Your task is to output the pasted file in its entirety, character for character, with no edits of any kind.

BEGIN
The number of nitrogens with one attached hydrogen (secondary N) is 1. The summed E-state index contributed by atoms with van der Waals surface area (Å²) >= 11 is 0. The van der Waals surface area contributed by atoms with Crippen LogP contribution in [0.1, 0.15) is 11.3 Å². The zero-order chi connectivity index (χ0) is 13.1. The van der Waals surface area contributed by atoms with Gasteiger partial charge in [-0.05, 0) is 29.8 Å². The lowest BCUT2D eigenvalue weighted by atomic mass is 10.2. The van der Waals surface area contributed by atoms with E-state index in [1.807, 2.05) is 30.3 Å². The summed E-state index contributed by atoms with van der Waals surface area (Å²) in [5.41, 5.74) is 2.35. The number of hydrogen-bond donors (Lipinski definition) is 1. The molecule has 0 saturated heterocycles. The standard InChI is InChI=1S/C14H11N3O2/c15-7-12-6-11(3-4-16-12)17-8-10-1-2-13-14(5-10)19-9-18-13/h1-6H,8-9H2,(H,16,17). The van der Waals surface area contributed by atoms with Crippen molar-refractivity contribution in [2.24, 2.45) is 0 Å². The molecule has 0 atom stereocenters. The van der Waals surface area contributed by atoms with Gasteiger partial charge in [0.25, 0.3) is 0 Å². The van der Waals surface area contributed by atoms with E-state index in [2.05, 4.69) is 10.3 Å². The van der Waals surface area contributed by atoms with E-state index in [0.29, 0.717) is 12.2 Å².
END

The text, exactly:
The number of nitrogens with one attached hydrogen (secondary N) is 1. The summed E-state index contributed by atoms with van der Waals surface area (Å²) >= 11 is 0. The van der Waals surface area contributed by atoms with Crippen LogP contribution in [0.1, 0.15) is 11.3 Å². The zero-order chi connectivity index (χ0) is 13.1. The van der Waals surface area contributed by atoms with Gasteiger partial charge in [-0.05, 0) is 29.8 Å². The lowest BCUT2D eigenvalue weighted by atomic mass is 10.2. The van der Waals surface area contributed by atoms with E-state index in [1.807, 2.05) is 30.3 Å². The summed E-state index contributed by atoms with van der Waals surface area (Å²) in [5.41, 5.74) is 2.35. The number of hydrogen-bond donors (Lipinski definition) is 1. The molecule has 0 saturated heterocycles. The standard InChI is InChI=1S/C14H11N3O2/c15-7-12-6-11(3-4-16-12)17-8-10-1-2-13-14(5-10)19-9-18-13/h1-6H,8-9H2,(H,16,17). The van der Waals surface area contributed by atoms with Crippen molar-refractivity contribution in [2.24, 2.45) is 0 Å². The molecule has 0 atom stereocenters. The van der Waals surface area contributed by atoms with Gasteiger partial charge in [0.25, 0.3) is 0 Å². The van der Waals surface area contributed by atoms with E-state index in [2.05, 4.69) is 10.3 Å². The van der Waals surface area contributed by atoms with E-state index in [0.29, 0.717) is 12.2 Å².